One aspect of using K+R style function declarations, is you cannot
have arguments whose types are char, short, or float, since without
prototypes (ie, K+R rules), these types are promoted to int, int, and
double respectively.
Calling functions through pointers to functions
K+R C compilers require parentheses around the dereferenced function
pointer expression in the call, whereas ISO C relaxes the syntax. For
typedef void (* cl_directive_handler) PARAMS ((cpp_reader *, const char *));
*p->handler (pfile, p->arg);
needs to become
(*p->handler) (pfile, p->arg);
The rules under K+R C and ISO C for achieving stringification and
token pasting are quite different. Therefore some macros have been
defined which will get it right depending upon the compiler.
CONCAT2(a,b) CONCAT3(a,b,c) and CONCAT4(a,b,c,d)
will paste the tokens passed as arguments. You must not leave any
space around the commas. Also,
will stringify an argument; to get the same result on K+R and ISO
compilers x should not have spaces around it.
Passing structures by value
Avoid passing structures by value, either to or from functions. It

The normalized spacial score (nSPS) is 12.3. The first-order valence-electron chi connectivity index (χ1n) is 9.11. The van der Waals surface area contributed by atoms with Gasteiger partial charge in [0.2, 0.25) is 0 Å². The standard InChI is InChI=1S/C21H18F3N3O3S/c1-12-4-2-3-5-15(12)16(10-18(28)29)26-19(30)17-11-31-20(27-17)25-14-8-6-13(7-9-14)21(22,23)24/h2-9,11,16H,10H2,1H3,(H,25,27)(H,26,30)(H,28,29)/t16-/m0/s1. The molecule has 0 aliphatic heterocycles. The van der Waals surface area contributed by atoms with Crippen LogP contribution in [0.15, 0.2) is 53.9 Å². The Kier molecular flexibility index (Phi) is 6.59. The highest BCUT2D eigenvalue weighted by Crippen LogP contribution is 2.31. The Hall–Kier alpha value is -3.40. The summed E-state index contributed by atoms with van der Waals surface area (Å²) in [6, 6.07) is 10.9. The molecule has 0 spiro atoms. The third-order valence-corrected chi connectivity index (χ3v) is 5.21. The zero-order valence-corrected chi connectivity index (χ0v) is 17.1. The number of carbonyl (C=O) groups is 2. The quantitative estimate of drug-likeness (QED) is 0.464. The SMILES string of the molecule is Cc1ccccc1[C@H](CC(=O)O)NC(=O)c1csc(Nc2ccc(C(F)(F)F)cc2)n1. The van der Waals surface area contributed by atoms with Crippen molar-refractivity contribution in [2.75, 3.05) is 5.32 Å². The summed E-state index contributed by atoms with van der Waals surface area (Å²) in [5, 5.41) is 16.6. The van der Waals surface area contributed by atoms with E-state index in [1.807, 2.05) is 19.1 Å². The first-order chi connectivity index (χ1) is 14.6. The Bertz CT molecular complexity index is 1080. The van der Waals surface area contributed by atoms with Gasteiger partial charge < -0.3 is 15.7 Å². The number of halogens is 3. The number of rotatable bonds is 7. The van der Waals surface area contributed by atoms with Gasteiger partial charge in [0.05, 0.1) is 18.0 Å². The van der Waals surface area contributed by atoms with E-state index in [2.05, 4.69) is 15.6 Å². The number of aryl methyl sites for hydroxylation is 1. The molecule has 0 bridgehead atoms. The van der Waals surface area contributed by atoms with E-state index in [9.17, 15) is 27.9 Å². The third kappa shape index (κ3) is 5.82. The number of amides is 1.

seems some K+R compilers handle this differently or not at all.
In K+R C, you have to cast enum types to use them as integers, and
some compilers in particular give lots of warnings for using an enum
as an array index.
See also "signed keyword" above. In K+R C only unsigned int bitfields
were defined (i.e. unsigned char, unsigned short, unsigned long.
Using plain int/short/long was not allowed).
free and realloc
Some implementations crash upon attempts to free or realloc the null
pointer. Thus if mem might be null, you need to write
if (mem)
free (mem);
Reserved Keywords
K+R C has "entry" as a reserved keyword, so you should not use it for
your variable names.
Type promotions
K+R used unsigned-preserving rules for arithmetic expresssions, while
ISO uses value-preserving. This means an unsigned char compared to an
int is done as an unsigned comparison in K+R (since unsigned char
promotes to unsigned) while it is signed in ISO (since all of the